JOHN DAY - For FirstBank artist of the month Kephera, nothing is wasted when creating art. She believes that everything we need is right in front of us if we just look for it.
Kephera goes for hikes and gathers sage for her sculptures. She calls these hikes "treasure hunts." She looks for interesting pieces that "scream" to her.
"Just because they're not panning for it, doesn't mean there's not gold in them there hills," Kephera said.
After she gathers the bark, she peels each piece by hand. Then she shaves the outer layer off using a dremmel. This part takes the longest, but it is the most interesting because it exposes the beauty of the wood, Kephera said. Next, she mounts the sage on a special base that hardens. She coats the sage with polyurethane and covers the base with moss she collects from river rocks.
Each piece is special to Kephera.
"I name each one. Each one is different and has its own unique personality," Kephera said.
Kephera claims that sage is a wood that is not given enough attention and it is harder than oak.
"I don't think sage has been given any credit. It's considered a weed," she said.
Kephera's sage sculptures range in price from $30 to $500, depending on the size and uniqueness of the wood. She is willing to create a piece within a person's budget.
Kephera also sells sage smudge sticks for $5.50. Her smudge sticks have lavendar in them.
"They help to cleanse your aura and remove anything negative," Kephera said.
Smudge sticks are an old American Indian tradition. To use them, simply light one end, blow it out so that it is still smoking. While it's still smoking, pass it around the outside of your body.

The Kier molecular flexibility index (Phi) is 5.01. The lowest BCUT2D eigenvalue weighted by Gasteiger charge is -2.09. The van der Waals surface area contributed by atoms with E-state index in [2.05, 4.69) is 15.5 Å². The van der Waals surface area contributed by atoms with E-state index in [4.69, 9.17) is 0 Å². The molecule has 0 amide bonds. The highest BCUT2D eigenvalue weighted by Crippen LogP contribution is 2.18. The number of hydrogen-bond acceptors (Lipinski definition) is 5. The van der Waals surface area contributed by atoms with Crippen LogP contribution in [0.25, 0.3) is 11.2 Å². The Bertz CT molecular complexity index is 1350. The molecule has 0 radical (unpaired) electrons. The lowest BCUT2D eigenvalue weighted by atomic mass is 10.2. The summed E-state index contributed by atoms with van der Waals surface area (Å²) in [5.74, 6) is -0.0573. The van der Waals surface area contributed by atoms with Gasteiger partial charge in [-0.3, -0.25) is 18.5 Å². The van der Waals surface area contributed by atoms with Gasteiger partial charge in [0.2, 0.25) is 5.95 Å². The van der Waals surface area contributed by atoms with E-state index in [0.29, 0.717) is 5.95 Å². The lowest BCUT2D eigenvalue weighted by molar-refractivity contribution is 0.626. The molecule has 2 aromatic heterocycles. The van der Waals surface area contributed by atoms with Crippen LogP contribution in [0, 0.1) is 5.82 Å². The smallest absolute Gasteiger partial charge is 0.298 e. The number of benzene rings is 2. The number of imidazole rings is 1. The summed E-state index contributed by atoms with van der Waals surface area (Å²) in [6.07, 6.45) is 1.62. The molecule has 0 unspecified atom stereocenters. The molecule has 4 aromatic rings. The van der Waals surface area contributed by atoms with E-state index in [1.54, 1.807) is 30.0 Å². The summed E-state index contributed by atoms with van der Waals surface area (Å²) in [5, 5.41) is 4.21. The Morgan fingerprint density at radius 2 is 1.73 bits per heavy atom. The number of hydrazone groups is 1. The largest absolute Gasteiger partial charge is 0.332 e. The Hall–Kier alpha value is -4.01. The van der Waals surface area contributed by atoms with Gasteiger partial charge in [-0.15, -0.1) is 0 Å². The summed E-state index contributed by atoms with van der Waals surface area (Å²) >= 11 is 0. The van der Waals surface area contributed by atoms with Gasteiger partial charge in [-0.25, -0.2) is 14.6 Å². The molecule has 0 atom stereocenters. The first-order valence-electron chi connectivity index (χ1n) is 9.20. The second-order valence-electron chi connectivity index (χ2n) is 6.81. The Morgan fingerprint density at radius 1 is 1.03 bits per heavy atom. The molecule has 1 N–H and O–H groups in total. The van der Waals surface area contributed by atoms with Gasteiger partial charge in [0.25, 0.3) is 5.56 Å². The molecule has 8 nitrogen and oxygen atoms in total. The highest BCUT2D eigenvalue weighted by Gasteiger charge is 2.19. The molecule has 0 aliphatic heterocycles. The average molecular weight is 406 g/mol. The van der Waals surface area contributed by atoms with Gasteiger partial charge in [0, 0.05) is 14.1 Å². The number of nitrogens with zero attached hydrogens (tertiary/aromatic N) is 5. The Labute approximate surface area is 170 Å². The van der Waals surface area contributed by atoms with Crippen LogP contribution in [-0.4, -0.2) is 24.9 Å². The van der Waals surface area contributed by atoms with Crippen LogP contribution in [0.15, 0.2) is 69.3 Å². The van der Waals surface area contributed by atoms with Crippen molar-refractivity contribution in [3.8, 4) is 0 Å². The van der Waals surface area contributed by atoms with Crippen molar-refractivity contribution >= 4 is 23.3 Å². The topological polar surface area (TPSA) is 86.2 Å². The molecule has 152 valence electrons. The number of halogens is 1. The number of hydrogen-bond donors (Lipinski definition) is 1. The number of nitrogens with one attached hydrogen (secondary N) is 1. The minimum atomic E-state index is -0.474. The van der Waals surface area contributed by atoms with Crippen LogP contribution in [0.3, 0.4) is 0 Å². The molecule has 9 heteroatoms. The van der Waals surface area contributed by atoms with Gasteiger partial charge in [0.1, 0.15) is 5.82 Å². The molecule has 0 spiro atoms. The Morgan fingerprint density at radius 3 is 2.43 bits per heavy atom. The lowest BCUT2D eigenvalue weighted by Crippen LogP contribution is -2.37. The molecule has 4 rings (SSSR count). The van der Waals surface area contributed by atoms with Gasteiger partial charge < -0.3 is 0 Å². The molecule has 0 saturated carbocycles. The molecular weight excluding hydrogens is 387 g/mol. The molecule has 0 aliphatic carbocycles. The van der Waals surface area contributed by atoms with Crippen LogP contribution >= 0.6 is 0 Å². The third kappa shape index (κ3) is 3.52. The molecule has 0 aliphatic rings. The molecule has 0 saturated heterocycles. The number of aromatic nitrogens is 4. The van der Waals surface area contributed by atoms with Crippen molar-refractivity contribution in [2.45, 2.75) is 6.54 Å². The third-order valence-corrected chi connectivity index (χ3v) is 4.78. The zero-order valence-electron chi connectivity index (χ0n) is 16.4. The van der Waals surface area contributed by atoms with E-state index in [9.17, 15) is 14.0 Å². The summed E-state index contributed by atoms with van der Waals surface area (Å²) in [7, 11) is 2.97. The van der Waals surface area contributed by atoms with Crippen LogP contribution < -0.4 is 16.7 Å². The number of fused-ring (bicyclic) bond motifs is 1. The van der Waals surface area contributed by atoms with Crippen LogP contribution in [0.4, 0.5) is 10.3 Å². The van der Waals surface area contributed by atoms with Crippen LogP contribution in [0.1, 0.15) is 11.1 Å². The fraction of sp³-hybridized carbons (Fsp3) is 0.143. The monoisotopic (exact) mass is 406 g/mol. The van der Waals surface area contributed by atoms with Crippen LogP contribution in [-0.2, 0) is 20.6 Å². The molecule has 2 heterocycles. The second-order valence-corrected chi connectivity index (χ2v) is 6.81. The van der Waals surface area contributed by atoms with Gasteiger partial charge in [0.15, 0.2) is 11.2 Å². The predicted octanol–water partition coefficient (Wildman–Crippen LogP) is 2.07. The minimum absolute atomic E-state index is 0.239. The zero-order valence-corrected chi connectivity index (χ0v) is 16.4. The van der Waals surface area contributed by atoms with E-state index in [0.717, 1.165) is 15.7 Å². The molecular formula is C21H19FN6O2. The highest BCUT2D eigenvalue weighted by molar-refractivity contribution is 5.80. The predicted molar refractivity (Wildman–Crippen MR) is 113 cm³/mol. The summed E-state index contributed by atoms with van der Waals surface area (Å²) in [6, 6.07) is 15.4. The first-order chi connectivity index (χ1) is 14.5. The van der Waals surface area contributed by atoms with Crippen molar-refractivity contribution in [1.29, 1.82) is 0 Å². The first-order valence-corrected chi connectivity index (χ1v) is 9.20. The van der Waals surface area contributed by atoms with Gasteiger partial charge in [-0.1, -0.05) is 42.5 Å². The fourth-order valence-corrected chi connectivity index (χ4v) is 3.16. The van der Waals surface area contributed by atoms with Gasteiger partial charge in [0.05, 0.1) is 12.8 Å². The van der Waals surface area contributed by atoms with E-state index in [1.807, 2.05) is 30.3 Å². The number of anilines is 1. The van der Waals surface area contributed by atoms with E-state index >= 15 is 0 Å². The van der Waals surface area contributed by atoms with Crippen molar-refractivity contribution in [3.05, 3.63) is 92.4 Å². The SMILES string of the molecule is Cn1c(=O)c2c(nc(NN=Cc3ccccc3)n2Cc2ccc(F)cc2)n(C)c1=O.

Kephera also has some of her furniture pieces on display. Working with furniture is her favorite.
Kephera has a cabinet and a chair on display that she has decorated with things she has found or already had lying around, such as pearls, black walnuts, purse straps, metal from a candy tin and leather. The chair is a Western Rococo chair, using a type of art from the 1700s.
"It almost jams your terminals there's so much detail," she said.
Kephera is most proud of her wall hanging "Coming out of the void." The piece is a 3-D papier mache image of a face. The face has leather strips and plant roots for hair. Kephera used the wooden crate that her dishwasher was packed in to create the frame for the piece.
"I never know how a piece is going to look until after I start on it," she said.
Kephera has been interested in art since she was a child. Her mother encouraged her to be creative. She has traveled all over the U.S. studying different cultures and how to work with different mediums.
Kephera works year round as a phone counselor, helping people work through daily problems. She is fighting fire for Tri-Co with her boyfriend.
Kephera's work will be on display all month at FirstBank. Info: 575-0257.